- Plovdiv – Bulgaria’s 2nd largest city- is the oldest inhabited city in Europe. The city has been continuously inhabited since the 6th millennium BCE. It was first a Thracian settlement and was later ruled by many different powers, including the Greeks, the Romans, and the Turks, which explains its position as the cultural capital of Bulgaria and the European Capital of Culture in 2019.
- Bulgarians nod for “no” and shake their heads for “yes”. There is a legend which explains that this is linked to the 5 centuries of Ottoman rule, during which many were forced to become Muslim, and, if they declined, they were often killed. The legend states that the Bulgarians agreed to swap the signs for yes and no so they could nod in agreement while actually meaning “no” in their hearts.
- The highest peak in the Balkan Peninsula is Musala Peak (2925m), located in the Rila Mountains. It is exactly 6 metres taller than Mount Olympus in neighbouring Greece.
- Over half of the rose oil in the world comes from Bulgaria. Most of this is then exported to countries like France and used in cosmetic products, such as perfumes.
- Every year, on the 1st March, Bulgarians celebrate Baba Marta and welcome spring by handing out мартеници (pronounced: martenitsi)- red and white wool bracelets – to their friends and family. These are a symbol of good health and prosperity, and should be worn until the person sees a stork or a blossoming tree. Once you have spotted either of these, you should hang up your martenitsa on a tree.
- Name days are celebrated similarly to birthdays in Bulgaria. Almost every day of the year corresponds to the name of an Eastern Orthodox saint, and each person with a name relating to it may celebrate their name day. The tradition is for the person celebrating to prepare or buy something to treat every person who wishes them a happy name day. Often people will even hold a small party.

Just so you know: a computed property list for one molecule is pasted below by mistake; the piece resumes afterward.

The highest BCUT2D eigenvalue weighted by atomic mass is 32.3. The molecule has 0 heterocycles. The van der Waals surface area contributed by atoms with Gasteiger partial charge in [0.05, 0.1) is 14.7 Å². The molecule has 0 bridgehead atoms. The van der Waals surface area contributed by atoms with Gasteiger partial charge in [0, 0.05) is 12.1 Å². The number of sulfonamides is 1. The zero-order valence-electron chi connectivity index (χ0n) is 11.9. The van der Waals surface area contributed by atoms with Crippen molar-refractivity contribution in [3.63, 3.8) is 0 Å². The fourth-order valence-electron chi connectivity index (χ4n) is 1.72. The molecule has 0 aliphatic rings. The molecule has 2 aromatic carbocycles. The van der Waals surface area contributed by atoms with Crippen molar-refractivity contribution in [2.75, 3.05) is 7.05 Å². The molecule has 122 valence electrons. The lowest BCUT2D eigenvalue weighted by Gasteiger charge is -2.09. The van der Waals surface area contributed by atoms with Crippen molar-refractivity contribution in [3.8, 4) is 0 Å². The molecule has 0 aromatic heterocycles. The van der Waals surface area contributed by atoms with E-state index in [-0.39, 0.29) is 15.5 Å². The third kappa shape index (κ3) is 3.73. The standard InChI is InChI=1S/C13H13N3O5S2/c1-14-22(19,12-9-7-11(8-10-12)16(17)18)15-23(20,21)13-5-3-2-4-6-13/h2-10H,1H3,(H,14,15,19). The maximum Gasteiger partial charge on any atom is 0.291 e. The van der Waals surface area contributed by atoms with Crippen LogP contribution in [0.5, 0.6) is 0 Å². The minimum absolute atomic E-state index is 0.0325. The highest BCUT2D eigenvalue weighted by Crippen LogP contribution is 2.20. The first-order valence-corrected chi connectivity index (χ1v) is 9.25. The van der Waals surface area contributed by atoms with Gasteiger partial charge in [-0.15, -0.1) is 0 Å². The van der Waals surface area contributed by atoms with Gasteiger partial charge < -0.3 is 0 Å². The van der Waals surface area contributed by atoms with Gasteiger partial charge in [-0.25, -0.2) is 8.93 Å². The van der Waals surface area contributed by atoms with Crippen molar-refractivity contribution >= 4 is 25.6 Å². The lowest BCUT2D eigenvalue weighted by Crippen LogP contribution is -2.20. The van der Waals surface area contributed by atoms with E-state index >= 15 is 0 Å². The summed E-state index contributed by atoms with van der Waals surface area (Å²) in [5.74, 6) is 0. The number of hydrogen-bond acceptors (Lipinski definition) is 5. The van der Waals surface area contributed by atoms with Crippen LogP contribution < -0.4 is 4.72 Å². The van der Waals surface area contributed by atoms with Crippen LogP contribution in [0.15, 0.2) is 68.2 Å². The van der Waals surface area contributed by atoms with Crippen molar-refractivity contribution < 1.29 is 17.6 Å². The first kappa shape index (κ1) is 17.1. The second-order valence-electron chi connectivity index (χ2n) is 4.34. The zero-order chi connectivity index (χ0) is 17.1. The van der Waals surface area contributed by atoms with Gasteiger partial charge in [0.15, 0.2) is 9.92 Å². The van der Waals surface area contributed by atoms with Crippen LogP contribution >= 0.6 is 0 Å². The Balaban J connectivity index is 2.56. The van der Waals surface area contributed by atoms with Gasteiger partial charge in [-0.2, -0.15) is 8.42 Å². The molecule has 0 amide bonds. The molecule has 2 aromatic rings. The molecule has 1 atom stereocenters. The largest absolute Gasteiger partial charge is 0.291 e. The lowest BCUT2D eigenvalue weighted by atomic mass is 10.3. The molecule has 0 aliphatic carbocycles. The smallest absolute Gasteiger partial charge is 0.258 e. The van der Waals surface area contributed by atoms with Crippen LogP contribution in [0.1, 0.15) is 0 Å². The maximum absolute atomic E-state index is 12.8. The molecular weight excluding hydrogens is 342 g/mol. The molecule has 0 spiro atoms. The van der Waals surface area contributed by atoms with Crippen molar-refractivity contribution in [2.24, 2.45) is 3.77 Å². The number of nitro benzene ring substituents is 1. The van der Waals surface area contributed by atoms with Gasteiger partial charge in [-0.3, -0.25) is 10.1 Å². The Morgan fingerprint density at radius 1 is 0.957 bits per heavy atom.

- Bulgaria ranks 3rd in Europe for biodiversity.
- There are 9 UNESCO sights: 7 cultural and 2 natural.
- Along with Ireland and Scotland, Bulgaria has the bagpipes as a national instrument. The local version is called гайда (pronounced: gaida).
- The main bacterium used for the production of yogurt was first discovered in Bulgaria. Lactobacillus bulgaricus, as it is called, was first identified in 1905 in Bulgaria by the Bulgarian doctor, Stamen Grigorov, but it can be found naturally in the gastrointestinal tract of mammals in some parts of the Balkan peninsula.
- Sofia is the cheapest capital in Europe.
- Finally, Bulgarian Pink tomatoes are possibly the best tomatoes you will ever taste. (Yes, this is my own personal opinion, however, I have never been proven wrong!)
If you are interested in getting a taste of Bulgarian culture (literally), you can do so by visiting the Bulgarian grocery shop “Balkan” on South Circular road in Dublin. It imports its products directly from Bulgaria and even sells the delicious tomatoes I mentioned above. Another highly recommended product would be a popular dipping sauce called лютеница (pronounced: lyutenitsa), made of mostly red peppers and tomatoes mixed with some other vegetables, which is perfect to spread on bread or use as a side dish.